I always thought that “losing a loved one” was a euphemism used by people who were afraid to say the words dead or died, but after losing my brother Larry I know that lost is the perfect word to describe that feeling of something just out of reach, still here, but also gone. 

Though he died years ago my feeling about my brother is that I have misplaced him; I have that sensation of knowing that my book or that letter I was just reading, are around here somewhere…if I could just remember where I left him.  

I think this is why we can be so hard on the grieving, and why we want them to go through those stages and be done with it. We love closure and things that are sealed and settled. But death and grief, for all their seeming finality, are not as final as we would like. 

So on November 1st, I’ll make cocoa and light candles; we’ll take family pictures into the living room and tell stories. And we’ll laugh. 

The root of the word grieve is heavy. We carry our dead as a cherished burden.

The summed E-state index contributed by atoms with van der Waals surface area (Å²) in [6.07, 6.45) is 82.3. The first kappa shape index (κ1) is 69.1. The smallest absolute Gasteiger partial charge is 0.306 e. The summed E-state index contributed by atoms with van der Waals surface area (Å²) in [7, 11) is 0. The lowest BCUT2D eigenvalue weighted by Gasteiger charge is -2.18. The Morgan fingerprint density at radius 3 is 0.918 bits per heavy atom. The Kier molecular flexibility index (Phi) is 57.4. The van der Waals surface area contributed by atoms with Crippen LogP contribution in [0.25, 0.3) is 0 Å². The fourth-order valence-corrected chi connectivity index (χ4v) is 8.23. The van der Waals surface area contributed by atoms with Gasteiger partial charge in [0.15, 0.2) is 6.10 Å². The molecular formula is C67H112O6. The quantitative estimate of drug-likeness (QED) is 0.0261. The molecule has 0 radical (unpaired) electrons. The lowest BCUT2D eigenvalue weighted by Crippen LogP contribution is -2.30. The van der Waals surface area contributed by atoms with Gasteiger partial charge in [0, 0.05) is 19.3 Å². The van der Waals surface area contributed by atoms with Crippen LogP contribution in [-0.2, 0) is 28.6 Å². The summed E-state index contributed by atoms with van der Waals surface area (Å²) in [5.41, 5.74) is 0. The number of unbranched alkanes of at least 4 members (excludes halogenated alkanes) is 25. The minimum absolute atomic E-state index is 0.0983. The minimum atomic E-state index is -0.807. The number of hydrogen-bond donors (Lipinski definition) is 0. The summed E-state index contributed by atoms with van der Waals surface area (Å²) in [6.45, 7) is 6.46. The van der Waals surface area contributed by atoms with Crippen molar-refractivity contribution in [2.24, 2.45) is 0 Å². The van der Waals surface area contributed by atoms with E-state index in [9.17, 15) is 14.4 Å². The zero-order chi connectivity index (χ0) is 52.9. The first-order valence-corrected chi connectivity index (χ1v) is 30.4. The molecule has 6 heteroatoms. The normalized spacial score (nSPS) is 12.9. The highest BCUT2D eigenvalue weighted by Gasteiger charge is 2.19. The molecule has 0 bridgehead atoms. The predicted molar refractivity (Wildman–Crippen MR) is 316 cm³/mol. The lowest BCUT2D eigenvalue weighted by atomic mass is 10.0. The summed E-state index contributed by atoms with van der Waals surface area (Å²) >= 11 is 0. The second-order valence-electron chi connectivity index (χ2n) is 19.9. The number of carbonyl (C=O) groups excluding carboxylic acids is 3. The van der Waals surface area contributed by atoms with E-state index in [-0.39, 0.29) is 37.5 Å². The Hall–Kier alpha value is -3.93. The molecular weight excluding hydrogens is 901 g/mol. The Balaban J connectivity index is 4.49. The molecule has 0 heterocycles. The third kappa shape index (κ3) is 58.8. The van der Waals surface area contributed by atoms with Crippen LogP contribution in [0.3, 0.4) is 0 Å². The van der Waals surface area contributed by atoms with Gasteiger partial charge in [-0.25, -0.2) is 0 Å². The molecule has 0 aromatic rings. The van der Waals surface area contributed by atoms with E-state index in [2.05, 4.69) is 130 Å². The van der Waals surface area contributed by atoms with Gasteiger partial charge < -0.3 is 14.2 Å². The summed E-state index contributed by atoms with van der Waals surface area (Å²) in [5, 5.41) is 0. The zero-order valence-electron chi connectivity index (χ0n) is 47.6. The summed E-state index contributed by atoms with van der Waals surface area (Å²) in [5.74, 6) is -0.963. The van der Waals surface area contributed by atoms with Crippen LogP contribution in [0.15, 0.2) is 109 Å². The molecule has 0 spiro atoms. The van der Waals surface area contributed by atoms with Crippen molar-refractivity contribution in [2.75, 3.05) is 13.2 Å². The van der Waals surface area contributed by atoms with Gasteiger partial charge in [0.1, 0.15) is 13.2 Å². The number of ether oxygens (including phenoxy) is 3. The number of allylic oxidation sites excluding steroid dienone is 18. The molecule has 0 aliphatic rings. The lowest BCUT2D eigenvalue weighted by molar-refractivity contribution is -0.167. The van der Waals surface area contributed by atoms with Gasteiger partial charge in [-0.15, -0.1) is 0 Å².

Death may end a life but not a relationship. Who would want to close the door on that?

Wednesday, October 25, 2017

When Love Helps Us To Change

So many gifts from the book, “The Mermaid’s Chair” by Sue Monk Kidd. I read that book ages ago—sitting on a Cape Cod beach, contemplating a relationship that felt like it was  
tearing me apart.

I had gone to that beach to pray and surrender, “What is this relationship about?” and “Why now?”.

I had loved Kidd’s earlier novels and I thought, “OK, …good beach book.” Such prophetic words.

In the novel, a woman –an artist-writer--falls in love with a monk. Not convenient, not smart, not without agony. I related to that immediately. So much for distraction from my own state of affairs.

But then this, “When a person is in need of a cataclysmic change—a whole new center in the personality—his or her psychic world will produce an infatuation—an erotic attachment—an intense ‘falling in love’. Falling in love is the oldest, most ruthless catalyst on earth.”

And then this, “We fall in love with something we are missing or seeking in ourselves.”


And then I knew where to dig.  And why this thing was happening.

With whom have you fallen in love? Does it seem to “make no sense”? Is something being reorganized in you? Does the object of your attachment—that so desirable other—have something you are missing or seeking in yourself?

More on love and relationships in "Out of the Woods--A Woman's Guide to Long-term Recovery" published by Central Recovery Press.